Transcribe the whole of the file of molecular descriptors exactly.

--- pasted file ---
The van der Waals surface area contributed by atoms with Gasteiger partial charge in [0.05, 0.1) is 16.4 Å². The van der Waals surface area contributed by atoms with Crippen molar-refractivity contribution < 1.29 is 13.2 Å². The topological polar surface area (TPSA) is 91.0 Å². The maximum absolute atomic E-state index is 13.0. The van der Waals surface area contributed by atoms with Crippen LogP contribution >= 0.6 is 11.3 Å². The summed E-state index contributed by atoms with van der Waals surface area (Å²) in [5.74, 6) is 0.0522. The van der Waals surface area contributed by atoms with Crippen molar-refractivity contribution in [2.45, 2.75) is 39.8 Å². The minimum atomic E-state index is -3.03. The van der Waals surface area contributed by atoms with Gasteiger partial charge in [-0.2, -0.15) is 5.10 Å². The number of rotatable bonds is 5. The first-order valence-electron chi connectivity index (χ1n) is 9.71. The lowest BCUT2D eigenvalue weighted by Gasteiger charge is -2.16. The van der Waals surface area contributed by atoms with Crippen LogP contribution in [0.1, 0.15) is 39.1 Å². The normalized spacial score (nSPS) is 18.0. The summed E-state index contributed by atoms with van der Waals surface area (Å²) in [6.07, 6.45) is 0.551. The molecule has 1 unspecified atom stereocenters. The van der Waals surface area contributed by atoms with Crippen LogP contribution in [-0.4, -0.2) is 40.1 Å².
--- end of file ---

The van der Waals surface area contributed by atoms with Gasteiger partial charge in [0.05, 0.1) is 16.4 Å². The van der Waals surface area contributed by atoms with Crippen molar-refractivity contribution < 1.29 is 13.2 Å². The topological polar surface area (TPSA) is 91.0 Å². The maximum absolute atomic E-state index is 13.0. The van der Waals surface area contributed by atoms with Crippen LogP contribution >= 0.6 is 11.3 Å². The summed E-state index contributed by atoms with van der Waals surface area (Å²) in [5.74, 6) is 0.0522. The van der Waals surface area contributed by atoms with Crippen molar-refractivity contribution in [2.45, 2.75) is 39.8 Å². The minimum atomic E-state index is -3.03. The van der Waals surface area contributed by atoms with Gasteiger partial charge in [-0.2, -0.15) is 5.10 Å². The number of rotatable bonds is 5. The first-order valence-electron chi connectivity index (χ1n) is 9.71. The lowest BCUT2D eigenvalue weighted by Gasteiger charge is -2.16. The van der Waals surface area contributed by atoms with Crippen LogP contribution in [0.1, 0.15) is 39.1 Å². The normalized spacial score (nSPS) is 18.0. The summed E-state index contributed by atoms with van der Waals surface area (Å²) in [6.07, 6.45) is 0.551. The molecule has 1 unspecified atom stereocenters. The van der Waals surface area contributed by atoms with Crippen LogP contribution in [-0.4, -0.2) is 40.1 Å².